Saturday, June 24, 2006

Mountains & Streams
Improvisational Bead Embroidery
In Progress
bead embroidery by Robin Atkins, bead artist
Here is Mountains & Streams (shown finished in previous post) about one third complete. You can see the Kaffe Fassett fabric that I chose for this piece. By the way, I'm really not a fabric snob. Other than a preference to work on natural fabrics such as cottons or silks, all fabrics are possibilities. Most of the time, I buy fabrics without the slightest idea of what I will do with them, choosing simply on the basis of "love at first sight." I wouldn't have known that this lovely ikat fabric was designed by Mr. Fassett, except that the clerk made quite a point of telling me.

When I begin working on a piece, I go to my fabric stash and pick out something I love at that moment. A few weeks before starting this commission piece, I'd been to the quilt shop on the mainland, where I picked up about 6 fat quarters and a half yard of this ikat fabric. Being on top of my stash and very lovely, I chose it for this piece. Next I gathered a bunch of beads I loved, the colors of which were naturally influenced by my fabric choice.

The size of the piece was determined by the fact that my customer wanted it the same size as Moss & Wildflowers, which she had seen in one of the classes I taught at Quilt Festival. So, the first step was to cut the fabric to about 9 inches square, cut a piece of acid-free interleaving paper to the same size, draw a rectangle of the finished size (6.5" x 6") centered on the paper, and baste the two together around the lines of the drawn rectangle. The paper is a stabalizer, so that I can keep my stitch tension fairly tight without puckering. The basting stitches, showing on the fabric, provide a beading guideline and show the image area. In the picture above, I folded back the extra fabric border, but you can see my red basting stitches along the top edge.

Time to bead!!! Sewing the first beads on a piece this large can be daunting. I often begin by dividing my "canvas" with lines of beads. Then I can work on one small area at a time, which seems much less difficult. This piece was no exception, so I began with lines of silver beads, which eventually started to look like mountain peaks. Then, to further divide the piece into workable areas, I sewed on diagonal lines of aqua beads. These lines immediately suggested streams or rivers.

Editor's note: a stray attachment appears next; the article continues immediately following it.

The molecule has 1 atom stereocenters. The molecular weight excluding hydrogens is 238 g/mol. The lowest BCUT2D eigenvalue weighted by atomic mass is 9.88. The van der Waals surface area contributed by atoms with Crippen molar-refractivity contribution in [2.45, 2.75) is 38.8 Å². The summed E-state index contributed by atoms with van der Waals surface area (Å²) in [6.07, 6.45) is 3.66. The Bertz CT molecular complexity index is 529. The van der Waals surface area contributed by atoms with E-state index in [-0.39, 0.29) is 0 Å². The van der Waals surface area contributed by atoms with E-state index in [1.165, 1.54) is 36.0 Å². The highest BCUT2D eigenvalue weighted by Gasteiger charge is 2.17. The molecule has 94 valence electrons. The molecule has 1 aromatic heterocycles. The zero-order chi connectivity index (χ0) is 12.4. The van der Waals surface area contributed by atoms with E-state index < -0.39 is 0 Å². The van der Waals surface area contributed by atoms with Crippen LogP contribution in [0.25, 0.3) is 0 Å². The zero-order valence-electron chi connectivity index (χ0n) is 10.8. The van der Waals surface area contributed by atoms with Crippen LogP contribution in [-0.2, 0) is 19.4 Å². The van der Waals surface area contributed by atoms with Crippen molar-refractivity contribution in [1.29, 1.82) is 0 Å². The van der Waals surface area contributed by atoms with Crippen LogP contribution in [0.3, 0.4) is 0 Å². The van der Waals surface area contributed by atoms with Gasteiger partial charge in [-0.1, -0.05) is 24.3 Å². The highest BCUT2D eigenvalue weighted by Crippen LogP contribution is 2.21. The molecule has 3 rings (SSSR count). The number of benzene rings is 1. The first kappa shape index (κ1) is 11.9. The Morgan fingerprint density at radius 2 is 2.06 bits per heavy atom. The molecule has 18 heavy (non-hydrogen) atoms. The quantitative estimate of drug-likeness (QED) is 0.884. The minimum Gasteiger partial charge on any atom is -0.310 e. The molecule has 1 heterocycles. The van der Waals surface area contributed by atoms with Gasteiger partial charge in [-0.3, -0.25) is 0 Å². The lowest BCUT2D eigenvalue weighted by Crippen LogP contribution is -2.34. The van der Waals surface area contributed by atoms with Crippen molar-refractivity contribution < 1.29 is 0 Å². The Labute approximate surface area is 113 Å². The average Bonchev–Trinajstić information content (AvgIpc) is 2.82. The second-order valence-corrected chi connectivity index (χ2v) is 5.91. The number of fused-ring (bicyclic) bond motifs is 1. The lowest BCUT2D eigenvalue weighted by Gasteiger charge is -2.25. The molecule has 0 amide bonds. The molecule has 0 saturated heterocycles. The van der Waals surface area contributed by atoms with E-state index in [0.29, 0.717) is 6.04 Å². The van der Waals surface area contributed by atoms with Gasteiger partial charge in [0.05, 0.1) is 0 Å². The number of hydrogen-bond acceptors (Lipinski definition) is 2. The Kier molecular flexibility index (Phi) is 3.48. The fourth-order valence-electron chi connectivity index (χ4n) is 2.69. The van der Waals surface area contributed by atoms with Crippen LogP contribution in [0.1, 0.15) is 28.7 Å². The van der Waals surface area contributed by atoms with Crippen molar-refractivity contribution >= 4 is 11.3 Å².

At this point, it was pretty obvious that I was headed toward mountains and streams as the subject of my work. Yet, this isn't "forced" in any way. I don't try to make a realistic picture. I don't even try to make a picture at all. It's just in the back of my mind somewhere that this seems to be about mountains and streams. I continue to choose beads I love, and sew them on somewhere. If I had turned the piece upside down one day, and it had suggested something else, I might have gone off in a totally different direction.

After completing the silver and aqua lines that divided the whole, I settled on the area in the lower right corner, and began to fill it up with beads. The small area on the lower left side was next. I continued to bead one small area at a time, ending with the sky, until it was finished. You can see a nice large picture of it here.


  1. Well, this post answered my size question.
    You demonstrate that it is right to totally trust oneself in the process of making art. This has got to be one of the defining characteristics of what you, Robin, can be felt when looking at your work...your wide open trust in yourself lets things flow and develop so naturally.
    And to think that is what you teach, helping your students to trust themselves too!

  2. Fabulously Interesting : )

    yes, your beading tips were helpful. PRACTICE is the key for sure.

    After I finish up my fair entries I'll have to put a photo album up with my beaded projects -- no where near as kewl as yours -- but I'm just a beginner.

    I took an EGA course on circular peyote (maybe mispelled) for a necklace -- and, I made a couple amulets.

    Your creative beading is an inspiration.

  3. Thank you for giving us all this info on how you created this beautiful piece. You are so giving and willing to share.

  4. Wow - just wow!! I am very inspired by your work to jump even further into bead embroidery!


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